Gosh, what amazing memories to have. Thank you for sharing. He is still missed, I think.
x
C

NSP said...

Thank-you, a nice post
Nick

CAP said...

Thanks a lot Cathy. I am, ahem, of an older generation, but still a fanatical Peelie fan. From the first time I heard his show in 1975 when I moved to London to study film at the London International (as it was then) Film School, he remained the sole beacon of what I thought exciting new music ought to be. He just played everything and anything in such entrancing combination that I was constantly questioning how I categorised these things, what I liked and didn't. My tastes didn't always coincide with his, but he definitely opened my ears and dismantled any number of prejudices, I didn't know I had. Listening to JP was always a supreme exercise in tolerance and imagination.

Like you, I learned to take this into other fields - I have virtually no musical ability whatsoever, unfortunately. But I did learn a keener appreciation of sound generally, when used in film and video. I always wished there had been an equivalent of Peelie to promote independent film making or just shorts. But Peelie was one of a kind.

Later, on graduating (well, sort of) I worked as an assistant film editor around the ITV network, and Peelie was pretty much the only constant in my life as I shuttled from B&B to B&B, in Cardiff, Bristol, Southampton, Dover, Norwich, Birmingham, Leeds, Glasgow, Belfast and Newcastle. Wherever I went I was alone, but I could always listen to Peelie in the evening on my radio.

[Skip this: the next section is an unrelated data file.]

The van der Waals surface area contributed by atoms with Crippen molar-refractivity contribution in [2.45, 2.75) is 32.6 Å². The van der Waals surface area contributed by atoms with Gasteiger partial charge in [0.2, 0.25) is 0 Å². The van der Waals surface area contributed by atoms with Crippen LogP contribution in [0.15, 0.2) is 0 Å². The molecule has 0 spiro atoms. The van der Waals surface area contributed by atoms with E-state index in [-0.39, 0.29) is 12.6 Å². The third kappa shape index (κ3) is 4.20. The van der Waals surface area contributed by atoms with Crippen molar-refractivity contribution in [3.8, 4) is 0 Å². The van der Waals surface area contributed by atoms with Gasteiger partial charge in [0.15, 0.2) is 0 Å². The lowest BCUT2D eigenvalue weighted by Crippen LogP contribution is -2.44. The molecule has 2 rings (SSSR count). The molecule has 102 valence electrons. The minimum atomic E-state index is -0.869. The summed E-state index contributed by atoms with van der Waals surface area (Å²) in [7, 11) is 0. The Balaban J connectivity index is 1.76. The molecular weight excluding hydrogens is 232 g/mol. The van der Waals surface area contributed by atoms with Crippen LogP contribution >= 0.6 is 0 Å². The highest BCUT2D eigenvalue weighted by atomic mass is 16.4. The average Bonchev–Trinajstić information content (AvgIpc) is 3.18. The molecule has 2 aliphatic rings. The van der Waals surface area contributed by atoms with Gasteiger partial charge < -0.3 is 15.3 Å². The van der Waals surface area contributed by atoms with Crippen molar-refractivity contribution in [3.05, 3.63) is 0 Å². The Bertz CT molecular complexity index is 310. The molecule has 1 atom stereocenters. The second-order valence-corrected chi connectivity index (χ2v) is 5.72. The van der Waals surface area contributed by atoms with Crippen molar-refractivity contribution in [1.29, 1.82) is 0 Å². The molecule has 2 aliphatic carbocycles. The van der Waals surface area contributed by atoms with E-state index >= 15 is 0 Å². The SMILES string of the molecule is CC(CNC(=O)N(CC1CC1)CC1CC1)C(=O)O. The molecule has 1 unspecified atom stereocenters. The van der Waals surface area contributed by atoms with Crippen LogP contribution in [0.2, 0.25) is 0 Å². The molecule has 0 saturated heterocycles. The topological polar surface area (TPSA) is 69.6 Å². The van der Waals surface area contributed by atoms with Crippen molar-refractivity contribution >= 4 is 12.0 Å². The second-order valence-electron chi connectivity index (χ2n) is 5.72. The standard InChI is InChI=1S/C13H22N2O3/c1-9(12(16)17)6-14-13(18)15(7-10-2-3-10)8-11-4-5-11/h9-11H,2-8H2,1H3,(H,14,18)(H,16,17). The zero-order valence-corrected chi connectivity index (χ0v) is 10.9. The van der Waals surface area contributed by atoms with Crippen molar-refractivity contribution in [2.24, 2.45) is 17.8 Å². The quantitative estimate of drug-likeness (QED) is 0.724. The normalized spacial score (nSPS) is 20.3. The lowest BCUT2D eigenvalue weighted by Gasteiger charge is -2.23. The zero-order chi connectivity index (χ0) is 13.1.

And like you, that sense of curiosity and adventure, immediacy and directness, Peelie brought to his choices, has become something I try to bring to art, painting especially. Even to write about it, I’m always aware of the need to relax prejudices, create frameworks or locate works in ways that include rather than exclude. It’s not easy, but for me that’s been his main legacy.

Mocksim said...

Here's a piece I made with John Peel reading my text as soundtrack: http://vimeo.com/9025198

Mocksim said...

This relevant too:

http://www.a-n.co.uk/interface/reviews/single/442585

Stuart said...

Hi Cathy
Just discovered your second session on an old John Peel tape. I remember the band name from the time but didn't remember the session - though blown away by it now! What an amazing vocal style, can't believe that Discogs shows no records for Shoot! Dispute. Power Of Persuasion is beautiful.

I too was fixated by the Peel Show at this time, and I contribute to the Peel Wikia page where we try to find and document as many of his old shows as we can.
All the best
Stuart

Geoff Day said...

Cathy , I remember hearing your session on Peelie and being really impressed. The reason I came across this blog was because I was doing a shoot dispute search.... I remember taping the session on a crappy cassette player....

Anonymous said...

Hi Cathy, you or someone should set up a Wikipedia entry for "Shoot! Dispute." I consider anything with a Peel Session sufficiently notable to post an entry. There are many of us old time New Wave / Post Punk / Brit Pop / etc lovers to warrant a more extensive internet record of the band.